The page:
Will and I have been hammering away at a music video for Miles Kurosky‘s upcoming solo album for the past few months. Miles, along with Nik Freitas, are the team that did the fantastic soundtrack for Upstate Four. Click on their names to listen to some of their songs on MySpace, they’re awesome. We asked for the shortest song on Miles’ album, which is about a dog in a burning building.
Anyways, I thought I’d post some stills from the video. Will and I have it broken up into fifteen-second chunks, and we’re each handling our separate parts. I’m working in Brooklyn and Will’s working in Providence.
The first chunk I worked on was animated with pen and ink in a flipbook style. The drawings are only about an inch by half an inch, but when I scanned them in at 1200dpi I found that they would work fine in 1280×720 resolution. Also, working small kept me from getting finicky about the animation. I made the border with construction paper, tearing little holes in it, scanning it in, and keying out the holes. It’s put together in After Effects with 3D layers. I’ve been meaning to try out the technique Javan Ivey created with “My Paper Mind“, but with a digital workflow. I’m not as into razor blades as Javan is.
Then I just had to go and make things complicated. Dammit. During the chorus, Miles’ voice is overdubbed many times, and it reminded me of the theme song from the Muppet Show, where the audience resopnds with “Why don’t you get things started?”, and it sounds like a crowd, but since it’s mostly Frank Oz and Jim Henson, it also sounds like two people.
So I decided to make a roomful of muppets singing the chorus. Again, dammit. First off, I had to make a muppet. I don’t own any muppets. I was lucky enough to find an old pattern from the 1960’s of a muppet. I also had some foam left over from when I made a scooter seat. It was too thick, so I cut it in half with a very sharp blade. A word of warning: don’t use thick foam to make a muppet. Thin foam, like the kind you can get out of a couch cushion, works best. Thick foam, like the kind in a scooter seat, won’t stay together with contact cement. Then you’ll have to glue AND sew the whole thing together. Also, thick foam insulates very well and after thirty re-takes under hot lights your hand can get pretty sweaty.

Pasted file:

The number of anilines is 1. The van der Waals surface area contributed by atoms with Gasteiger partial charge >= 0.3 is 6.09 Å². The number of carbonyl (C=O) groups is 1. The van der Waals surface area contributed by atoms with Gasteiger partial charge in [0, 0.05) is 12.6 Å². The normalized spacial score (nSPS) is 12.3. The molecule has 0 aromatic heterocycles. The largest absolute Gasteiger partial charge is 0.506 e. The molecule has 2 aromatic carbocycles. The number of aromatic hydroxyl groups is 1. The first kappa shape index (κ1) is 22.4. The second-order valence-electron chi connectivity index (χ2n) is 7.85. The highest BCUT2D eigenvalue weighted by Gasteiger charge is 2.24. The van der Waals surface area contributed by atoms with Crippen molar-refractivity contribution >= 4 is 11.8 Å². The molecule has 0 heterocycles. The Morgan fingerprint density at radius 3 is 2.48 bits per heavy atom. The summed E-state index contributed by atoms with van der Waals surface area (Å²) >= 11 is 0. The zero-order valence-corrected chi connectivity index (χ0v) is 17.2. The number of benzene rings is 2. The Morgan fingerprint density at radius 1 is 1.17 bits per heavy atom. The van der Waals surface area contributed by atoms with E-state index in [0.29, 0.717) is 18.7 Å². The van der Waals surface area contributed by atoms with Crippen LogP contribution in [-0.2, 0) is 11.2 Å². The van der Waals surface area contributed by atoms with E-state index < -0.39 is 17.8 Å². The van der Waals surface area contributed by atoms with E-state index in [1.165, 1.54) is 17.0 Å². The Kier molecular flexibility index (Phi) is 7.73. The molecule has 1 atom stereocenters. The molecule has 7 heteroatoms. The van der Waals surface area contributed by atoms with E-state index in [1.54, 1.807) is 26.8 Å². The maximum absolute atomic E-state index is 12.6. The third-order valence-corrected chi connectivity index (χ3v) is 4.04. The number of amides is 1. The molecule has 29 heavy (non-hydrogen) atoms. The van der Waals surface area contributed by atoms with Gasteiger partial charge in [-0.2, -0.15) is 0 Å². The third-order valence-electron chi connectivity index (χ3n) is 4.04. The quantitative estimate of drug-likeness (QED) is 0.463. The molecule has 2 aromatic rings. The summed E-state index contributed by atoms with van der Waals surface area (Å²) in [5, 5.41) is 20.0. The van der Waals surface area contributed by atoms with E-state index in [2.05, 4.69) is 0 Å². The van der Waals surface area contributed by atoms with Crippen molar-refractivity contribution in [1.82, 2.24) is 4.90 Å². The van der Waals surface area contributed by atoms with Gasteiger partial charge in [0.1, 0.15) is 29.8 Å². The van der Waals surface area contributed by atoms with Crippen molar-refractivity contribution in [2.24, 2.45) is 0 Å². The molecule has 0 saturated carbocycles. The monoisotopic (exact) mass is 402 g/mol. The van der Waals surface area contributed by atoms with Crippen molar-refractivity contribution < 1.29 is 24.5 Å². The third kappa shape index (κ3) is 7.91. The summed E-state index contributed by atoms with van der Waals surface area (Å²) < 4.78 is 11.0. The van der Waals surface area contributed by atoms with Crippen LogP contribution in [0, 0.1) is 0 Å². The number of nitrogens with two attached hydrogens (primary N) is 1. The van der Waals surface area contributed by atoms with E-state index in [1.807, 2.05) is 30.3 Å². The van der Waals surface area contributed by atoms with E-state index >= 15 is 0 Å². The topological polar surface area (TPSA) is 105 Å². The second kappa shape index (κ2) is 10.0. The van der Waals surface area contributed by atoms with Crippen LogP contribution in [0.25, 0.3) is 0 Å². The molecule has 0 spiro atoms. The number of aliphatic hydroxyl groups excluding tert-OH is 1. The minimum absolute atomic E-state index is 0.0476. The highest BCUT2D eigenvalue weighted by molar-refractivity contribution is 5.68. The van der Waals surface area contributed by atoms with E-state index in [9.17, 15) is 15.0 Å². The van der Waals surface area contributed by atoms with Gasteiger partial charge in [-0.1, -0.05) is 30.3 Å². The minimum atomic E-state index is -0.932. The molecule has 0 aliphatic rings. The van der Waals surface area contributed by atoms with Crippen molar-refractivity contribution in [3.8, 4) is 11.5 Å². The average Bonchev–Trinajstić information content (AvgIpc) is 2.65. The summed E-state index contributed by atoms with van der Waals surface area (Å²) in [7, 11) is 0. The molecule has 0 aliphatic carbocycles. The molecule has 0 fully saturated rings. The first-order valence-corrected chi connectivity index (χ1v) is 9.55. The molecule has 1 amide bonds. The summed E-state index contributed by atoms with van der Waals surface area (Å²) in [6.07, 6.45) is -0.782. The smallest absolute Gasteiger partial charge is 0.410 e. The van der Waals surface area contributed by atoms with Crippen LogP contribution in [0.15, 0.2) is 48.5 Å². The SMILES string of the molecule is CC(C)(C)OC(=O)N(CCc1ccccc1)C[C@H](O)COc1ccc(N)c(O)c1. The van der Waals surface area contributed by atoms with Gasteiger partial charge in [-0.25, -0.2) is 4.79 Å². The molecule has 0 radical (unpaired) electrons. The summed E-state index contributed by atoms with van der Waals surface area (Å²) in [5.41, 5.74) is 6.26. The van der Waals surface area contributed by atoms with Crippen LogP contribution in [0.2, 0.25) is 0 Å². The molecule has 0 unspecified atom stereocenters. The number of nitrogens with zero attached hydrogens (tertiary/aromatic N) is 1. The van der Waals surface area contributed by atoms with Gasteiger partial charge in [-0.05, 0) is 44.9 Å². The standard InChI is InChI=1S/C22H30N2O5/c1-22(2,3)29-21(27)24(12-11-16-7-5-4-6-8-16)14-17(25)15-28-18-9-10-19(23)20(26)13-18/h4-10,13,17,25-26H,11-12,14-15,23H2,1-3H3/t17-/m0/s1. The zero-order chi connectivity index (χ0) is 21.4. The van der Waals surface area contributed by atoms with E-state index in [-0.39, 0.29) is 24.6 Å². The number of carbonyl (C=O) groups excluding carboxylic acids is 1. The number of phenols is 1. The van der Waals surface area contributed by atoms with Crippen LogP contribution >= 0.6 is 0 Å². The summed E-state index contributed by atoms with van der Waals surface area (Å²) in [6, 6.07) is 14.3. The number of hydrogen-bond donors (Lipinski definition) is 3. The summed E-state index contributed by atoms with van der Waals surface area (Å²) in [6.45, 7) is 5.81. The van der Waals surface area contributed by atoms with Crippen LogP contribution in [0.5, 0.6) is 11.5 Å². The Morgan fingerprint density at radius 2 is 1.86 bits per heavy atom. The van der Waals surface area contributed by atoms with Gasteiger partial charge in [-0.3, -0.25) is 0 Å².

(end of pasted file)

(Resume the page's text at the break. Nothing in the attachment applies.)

The plan was to use one puppet, but mix up the features and color shift it in After Effects to look like many different puppets. I made the eyes out of ping-pong ball halves and hot-glued thumbtacks inside so I could move the eyes around. Also, there are yarn wigs and felt features. The only color fur I could find at the fabric store was blue, so I made everything on the puppet cool-colored and shot it against a red screen. I only had my cheapo digital camera that shot at 20fps, so I slowed the music down by 120%, then when I sped up the shot footage, voila! 24fps.
Then, as I was going to sleep, I thought “Dammit! The song is about a dog! If I had put dog ears on the puppets, it could have been a theater full of DOG puppets!” The next weekend, Will was in town, so I shot about 20 videos of dog-eared puppets singing along. Much better.
With the new and improved footage, I started putting it all together in After Effects. In retrospect, Maya would have been a better choice because of After Effects’ problem with lights and camera moves, but that’s all hindsight. The dogs were put together in groups of five with their chairs. Seven groups of five were arranged to make the whole crowd. Initially I wound up with 597 layers, which makes this my biggest AE project ever. There’s about 2300 puppets in the audience. Of course, very small proxies were rendered so that RAM previews weren’t all that bad. The whole thing was lit with red and yellow lights, which really helped tie the colors together.
A couple tips working with 3D After Effects:
Motion Tile is a handy effect. The carpet of the theater is a motion tile. This allows you to repeat textures over and over for backdrops.
Camera moves are very tricky in After Effects because of rendering time and because of the way all three coordinates are tied to the same ease-ins and ease-outs. First off, shut off all unecessary elements. I roughed out the camera moves using just the theater set. Secondly, parent the camera to three nulls and use each null for a different direction. That way, you can have a steady Z pan as the camera eases to the left and right.
I think my next segment will involve pyrotechnics.